Now I'm not saying that what happened during the holocaust was not the manifestation of the purest, blackest evil. I'm not trying to belittle what transpired when Hitler attempted to make the world his bitch at the expense of millions of lives. All I'm saying is that next time you're watching Schindler's List and weeping for the six million lives snuffed out at the caprice of that mad little man, spare a thought for the Russians that were dying in camps at the very same time. Yes, when you mourn for those six million, mourn also for the 30 million(+) that died without reckoning in Solzhenitsyn's metaphorical islands of the Gulag.


lividia said...

sleep-deprived and slogging through work, this may not be the best time to attempt socio-political debate and whatnot... but just a thought: the nazi regime had a far more blatant (in pop culture terms, anyway) racist / anti-semetic thing going on. relatively speaking, the soviet mess was far more hazy and hard to decipher in terms of the 'ideals' being pursued in comparison to the bluntness and clarity of the goals of the german gov't.

theory, anyway...

my personal pisser about nazi imagery as well though is the co-opting and reversal of the otherwise positive swastika symbol. poor swastika!

Don Quixote said...

Ugh! Don't mention work to me - at least not while I'm on leave!

I hear you in respect to the Soviet agenda appearing less distinct, however archival evidence shows that - particularly during the 30's & 40's - very racial specific 'purges' were undertaken by the Soviets. In fact towards Stalin's death Jews in particular were being targeted for consignment to the camps.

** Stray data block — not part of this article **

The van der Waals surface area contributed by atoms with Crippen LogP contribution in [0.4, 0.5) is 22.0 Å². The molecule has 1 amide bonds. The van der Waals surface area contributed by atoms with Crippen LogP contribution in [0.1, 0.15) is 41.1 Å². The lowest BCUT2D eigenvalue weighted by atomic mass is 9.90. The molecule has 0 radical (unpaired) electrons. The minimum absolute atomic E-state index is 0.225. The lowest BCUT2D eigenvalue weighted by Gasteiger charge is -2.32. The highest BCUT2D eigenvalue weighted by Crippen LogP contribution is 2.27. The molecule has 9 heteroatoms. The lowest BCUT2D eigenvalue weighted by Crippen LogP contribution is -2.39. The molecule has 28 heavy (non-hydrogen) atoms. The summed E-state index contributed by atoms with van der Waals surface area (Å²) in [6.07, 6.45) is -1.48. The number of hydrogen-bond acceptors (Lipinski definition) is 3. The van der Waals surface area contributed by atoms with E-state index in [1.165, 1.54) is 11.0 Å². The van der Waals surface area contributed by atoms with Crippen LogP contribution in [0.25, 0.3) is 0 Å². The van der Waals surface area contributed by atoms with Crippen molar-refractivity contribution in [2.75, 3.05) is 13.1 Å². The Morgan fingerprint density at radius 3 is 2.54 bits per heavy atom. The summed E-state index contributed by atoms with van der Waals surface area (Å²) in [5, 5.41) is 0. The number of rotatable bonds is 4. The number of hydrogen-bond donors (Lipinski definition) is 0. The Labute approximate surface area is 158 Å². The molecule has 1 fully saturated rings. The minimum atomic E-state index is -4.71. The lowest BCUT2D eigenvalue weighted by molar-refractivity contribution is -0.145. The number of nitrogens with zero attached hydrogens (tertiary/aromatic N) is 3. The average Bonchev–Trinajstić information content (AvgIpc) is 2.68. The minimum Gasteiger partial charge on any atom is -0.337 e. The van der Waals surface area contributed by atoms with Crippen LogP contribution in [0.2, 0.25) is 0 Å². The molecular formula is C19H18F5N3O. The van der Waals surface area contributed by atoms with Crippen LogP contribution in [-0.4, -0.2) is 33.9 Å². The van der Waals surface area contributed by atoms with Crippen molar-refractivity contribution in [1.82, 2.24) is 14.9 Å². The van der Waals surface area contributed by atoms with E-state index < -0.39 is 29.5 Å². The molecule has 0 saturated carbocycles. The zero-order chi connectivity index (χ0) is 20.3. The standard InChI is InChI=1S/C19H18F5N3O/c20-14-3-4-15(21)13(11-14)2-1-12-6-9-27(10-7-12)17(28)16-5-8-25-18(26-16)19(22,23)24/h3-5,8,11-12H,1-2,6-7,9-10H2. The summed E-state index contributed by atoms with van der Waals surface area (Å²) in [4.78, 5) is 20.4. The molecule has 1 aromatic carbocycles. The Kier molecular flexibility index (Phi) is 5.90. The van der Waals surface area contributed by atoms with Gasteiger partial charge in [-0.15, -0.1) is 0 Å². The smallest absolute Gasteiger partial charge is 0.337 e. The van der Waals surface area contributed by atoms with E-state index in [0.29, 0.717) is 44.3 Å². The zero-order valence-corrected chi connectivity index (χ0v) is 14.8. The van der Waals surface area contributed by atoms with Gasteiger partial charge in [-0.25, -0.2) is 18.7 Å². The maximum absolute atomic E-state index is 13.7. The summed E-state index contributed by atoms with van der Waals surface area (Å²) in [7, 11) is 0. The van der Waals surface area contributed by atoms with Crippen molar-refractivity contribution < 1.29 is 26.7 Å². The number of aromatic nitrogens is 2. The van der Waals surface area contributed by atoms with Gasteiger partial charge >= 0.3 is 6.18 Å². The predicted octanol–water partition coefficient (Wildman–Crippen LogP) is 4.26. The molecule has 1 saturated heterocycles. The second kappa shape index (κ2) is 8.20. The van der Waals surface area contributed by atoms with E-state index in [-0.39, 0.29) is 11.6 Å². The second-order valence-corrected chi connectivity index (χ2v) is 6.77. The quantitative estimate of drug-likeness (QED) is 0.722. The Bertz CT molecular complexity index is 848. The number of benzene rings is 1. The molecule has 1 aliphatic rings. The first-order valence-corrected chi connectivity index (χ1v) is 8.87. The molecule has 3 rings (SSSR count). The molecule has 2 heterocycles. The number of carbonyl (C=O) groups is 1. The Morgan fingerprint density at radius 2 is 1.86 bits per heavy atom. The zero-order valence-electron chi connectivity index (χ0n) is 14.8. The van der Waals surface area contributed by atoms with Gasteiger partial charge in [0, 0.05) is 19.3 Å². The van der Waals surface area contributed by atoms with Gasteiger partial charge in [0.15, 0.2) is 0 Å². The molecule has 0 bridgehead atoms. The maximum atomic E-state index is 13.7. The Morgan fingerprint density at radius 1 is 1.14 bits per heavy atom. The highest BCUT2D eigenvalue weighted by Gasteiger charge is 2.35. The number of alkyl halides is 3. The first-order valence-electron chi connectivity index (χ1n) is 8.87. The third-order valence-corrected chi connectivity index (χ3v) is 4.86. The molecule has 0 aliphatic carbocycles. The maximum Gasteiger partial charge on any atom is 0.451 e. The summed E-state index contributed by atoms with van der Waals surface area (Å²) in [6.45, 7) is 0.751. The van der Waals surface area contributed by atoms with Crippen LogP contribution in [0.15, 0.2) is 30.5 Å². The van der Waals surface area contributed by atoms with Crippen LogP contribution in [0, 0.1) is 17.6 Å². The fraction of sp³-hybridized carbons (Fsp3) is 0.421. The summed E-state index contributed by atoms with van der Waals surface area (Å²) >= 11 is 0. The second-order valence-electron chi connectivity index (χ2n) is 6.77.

Recent records also show that the prison camp administration was constantly requesting that 'more prisoners be sent'. Often the amount of prisoners requested would be in the order of 15,000. The administration was well aware that to fulfill such a request numerous amounts of innocent people would need to be arrested on trumped up charges. What this shows, in my opinion, is that the Soviets were trying to feed the camps thirst for slave labor. It is also well documented that the administration planned to work these slaves to the point of exhaustion and death.

So in a lot of ways I see the Soviet agenda as being clearly worse than that of the Nazi, as the soviets intended to extract maximum labor prior to the death of its victims.

I guess we do agree though, that the Nazi agenda seems to be more clear to the world. The reason for this I think is that their agenda was laid bare after their loss in the war. In the case of the soviets, only in recent times have historians been given access to files that show the full extent of Stalin's evil design. Unfortunately now the issue is too far in the past, and the emotions involved have cooled.

Has this been the longest comment reply ever?


Don Quixote said...

Oh, and the Nazis stealing the swastika. They appropriated it from the Hindus, did they not? It would appear that any symbol can be stolen from the good and used to foward an evil agenda. I have no doubt that at some stage in the future we will see George Bush giving the peace sign at the end of rallies.

The world is a bizarre place!